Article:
Is Islam a Copy of Hinduism?

Hinduism Essay Subject Image

by Jayaram V

Hinduism and Islam may have some similarities and difference with regard to the nature of God, worship, heaven and hell and other aspects. These have been explained in detail in one of my earlier articles.

However, it is wrong to assume that Islam is a copy of Hinduism or derived from it.

It is preposterous to assume that Prophet Mohammad had any connection with Vishnu or an incarnation of him.

According to Hindu Puranas, Kalki, the next incarnation of Lord Vishnu will appear only at the end of the current time cycle, and his incarnation will herald the end of the world.

Hinduism is an ancient tradition formed out of many diverse traditions that originated in India, whereas Islam is comparatively a recent religion,

Historically, Hinduism is at least 3000 years older than Islam and by the time Islam was founded, it was already a well established religion.

Indian ships sailed regularly to the African coast and the Arabian Peninsula from the Vedic times. But the contact was mainly trade related.

We have no evidence that Prophet Mohammad had any knowledge of the religions that were practiced in India during his time.

He was familiar with Judaism and Christianity and probably Zoroastrianism, but not with the faiths of the east.

Some people do try to suggest that the advent of Islam is foretold in some Puranas, but any connection between the two is highly questionable.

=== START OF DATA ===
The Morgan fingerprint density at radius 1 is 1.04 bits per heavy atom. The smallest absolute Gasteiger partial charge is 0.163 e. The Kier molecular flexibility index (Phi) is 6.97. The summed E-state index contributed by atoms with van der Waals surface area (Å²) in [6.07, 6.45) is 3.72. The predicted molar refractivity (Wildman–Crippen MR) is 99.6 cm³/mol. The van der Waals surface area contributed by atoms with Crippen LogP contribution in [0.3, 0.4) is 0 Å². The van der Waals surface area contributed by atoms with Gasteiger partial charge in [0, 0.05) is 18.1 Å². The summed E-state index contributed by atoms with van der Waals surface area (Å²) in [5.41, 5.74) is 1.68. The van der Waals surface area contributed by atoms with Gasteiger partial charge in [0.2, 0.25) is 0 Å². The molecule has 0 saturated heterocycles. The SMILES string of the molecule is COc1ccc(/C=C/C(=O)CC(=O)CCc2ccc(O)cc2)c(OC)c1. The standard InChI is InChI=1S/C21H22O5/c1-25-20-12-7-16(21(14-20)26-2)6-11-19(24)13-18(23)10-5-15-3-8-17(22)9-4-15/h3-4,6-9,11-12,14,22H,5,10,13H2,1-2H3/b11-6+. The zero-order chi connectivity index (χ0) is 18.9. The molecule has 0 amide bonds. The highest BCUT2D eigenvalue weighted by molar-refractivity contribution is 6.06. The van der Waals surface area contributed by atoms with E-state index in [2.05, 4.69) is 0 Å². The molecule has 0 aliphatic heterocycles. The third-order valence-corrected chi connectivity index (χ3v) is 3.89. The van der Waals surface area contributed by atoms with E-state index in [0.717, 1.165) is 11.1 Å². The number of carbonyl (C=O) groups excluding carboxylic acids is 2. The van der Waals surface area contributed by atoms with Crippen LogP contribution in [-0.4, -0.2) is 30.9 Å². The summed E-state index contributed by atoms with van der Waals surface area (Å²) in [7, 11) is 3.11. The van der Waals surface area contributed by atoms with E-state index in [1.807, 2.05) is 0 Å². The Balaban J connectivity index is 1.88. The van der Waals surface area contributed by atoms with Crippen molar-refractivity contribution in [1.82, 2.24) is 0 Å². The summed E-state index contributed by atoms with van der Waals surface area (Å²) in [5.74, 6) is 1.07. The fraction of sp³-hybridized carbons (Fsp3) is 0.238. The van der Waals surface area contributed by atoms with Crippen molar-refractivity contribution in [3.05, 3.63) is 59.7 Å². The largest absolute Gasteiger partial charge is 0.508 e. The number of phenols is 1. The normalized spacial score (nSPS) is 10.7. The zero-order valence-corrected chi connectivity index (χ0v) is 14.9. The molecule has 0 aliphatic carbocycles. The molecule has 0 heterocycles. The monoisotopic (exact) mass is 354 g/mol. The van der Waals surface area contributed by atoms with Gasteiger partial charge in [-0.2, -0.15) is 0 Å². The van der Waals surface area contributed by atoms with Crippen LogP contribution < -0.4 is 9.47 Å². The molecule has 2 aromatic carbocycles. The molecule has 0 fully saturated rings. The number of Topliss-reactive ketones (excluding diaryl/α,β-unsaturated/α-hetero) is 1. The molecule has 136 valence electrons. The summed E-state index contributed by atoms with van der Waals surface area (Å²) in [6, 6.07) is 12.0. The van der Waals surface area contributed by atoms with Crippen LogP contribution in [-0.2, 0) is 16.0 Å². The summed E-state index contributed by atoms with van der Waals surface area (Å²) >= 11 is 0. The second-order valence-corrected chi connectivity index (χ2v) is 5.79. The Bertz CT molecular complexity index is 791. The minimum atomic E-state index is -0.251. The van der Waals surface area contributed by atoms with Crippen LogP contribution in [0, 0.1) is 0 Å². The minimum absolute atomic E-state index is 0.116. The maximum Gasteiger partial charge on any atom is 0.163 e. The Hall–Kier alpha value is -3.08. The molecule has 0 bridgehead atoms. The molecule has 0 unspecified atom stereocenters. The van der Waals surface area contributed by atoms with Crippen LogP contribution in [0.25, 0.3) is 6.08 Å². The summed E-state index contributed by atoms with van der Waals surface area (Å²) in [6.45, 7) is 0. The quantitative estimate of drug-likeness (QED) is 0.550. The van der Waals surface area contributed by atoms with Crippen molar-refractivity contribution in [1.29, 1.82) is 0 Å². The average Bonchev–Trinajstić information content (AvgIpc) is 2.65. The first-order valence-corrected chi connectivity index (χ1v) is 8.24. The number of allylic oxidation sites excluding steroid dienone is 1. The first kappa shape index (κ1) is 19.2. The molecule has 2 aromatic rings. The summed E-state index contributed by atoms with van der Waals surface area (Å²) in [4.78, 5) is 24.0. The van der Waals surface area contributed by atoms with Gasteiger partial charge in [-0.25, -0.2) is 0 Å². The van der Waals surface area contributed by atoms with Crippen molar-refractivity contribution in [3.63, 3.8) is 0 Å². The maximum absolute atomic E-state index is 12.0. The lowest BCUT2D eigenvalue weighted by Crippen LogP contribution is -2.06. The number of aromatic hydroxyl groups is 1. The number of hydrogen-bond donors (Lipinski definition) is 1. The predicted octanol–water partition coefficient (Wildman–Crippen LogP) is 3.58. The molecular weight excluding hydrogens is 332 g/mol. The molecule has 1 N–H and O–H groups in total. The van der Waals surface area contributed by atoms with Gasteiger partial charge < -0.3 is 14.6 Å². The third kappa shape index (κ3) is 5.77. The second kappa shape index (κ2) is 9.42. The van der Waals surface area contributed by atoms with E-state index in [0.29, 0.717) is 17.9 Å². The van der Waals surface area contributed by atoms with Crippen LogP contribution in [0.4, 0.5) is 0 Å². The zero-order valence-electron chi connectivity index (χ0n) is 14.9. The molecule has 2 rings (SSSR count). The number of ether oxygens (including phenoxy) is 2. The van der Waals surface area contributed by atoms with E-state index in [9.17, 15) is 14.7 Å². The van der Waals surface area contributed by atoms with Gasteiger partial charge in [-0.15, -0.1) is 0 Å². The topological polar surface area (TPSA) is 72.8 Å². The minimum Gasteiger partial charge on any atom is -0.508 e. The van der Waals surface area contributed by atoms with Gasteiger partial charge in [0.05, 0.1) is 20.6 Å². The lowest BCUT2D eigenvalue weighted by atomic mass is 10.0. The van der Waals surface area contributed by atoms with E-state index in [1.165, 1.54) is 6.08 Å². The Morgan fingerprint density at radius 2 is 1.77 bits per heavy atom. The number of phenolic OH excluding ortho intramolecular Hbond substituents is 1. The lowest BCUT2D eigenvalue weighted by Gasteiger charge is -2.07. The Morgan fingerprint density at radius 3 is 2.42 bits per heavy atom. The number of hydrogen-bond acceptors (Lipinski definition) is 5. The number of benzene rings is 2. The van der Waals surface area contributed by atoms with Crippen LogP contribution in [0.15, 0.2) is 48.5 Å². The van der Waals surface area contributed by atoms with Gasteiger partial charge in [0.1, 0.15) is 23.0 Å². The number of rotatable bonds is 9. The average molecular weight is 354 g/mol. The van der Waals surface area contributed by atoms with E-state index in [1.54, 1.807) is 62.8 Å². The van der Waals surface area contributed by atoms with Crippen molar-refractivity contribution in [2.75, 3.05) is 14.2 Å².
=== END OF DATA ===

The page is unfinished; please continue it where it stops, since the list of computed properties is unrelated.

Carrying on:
It is true that there is an Upanishad which goes by the name Allohpanishad. But it is of recent origin and has no connection whatsoever with the original Upanishads found in the four Vedas.

Islam is an uncompromising religion, which does not acknowledge any faith other than what is contained in the Quran.

Hinduism comparatively is a more tolerant religion. However, this was not the case with the people who practiced various Hindu traditions during ancient and medieval periods.

Those were the time when people in the subcontient used to believe that any contact with foreigners was inauspicious and crossing the oceans was sinful.

Those who practiced the native faiths in India during these times might not have been aggressive about their religious beliefs but as far as possible they preferred to avoid contact with those who practiced different faith or came from distant lands.

There was some tolerance for Buddhism, Jainism and Sikhism, but very little for either Islam or Christianity.

They might have not shown any animosity towards these faiths for fear of retribution, but they kept their beliefs and practices to themselves in matters of faith.

Religious knowledge was also imparted selectively. Hinduism discourages dissemination of religious knowledge to people who hold different beliefs or do not show any inclination to receive it.

Therefore Indian religions and ascetic traditions, with the exception of Buddhism, remained largely unknown outside the Indian subcontinent.

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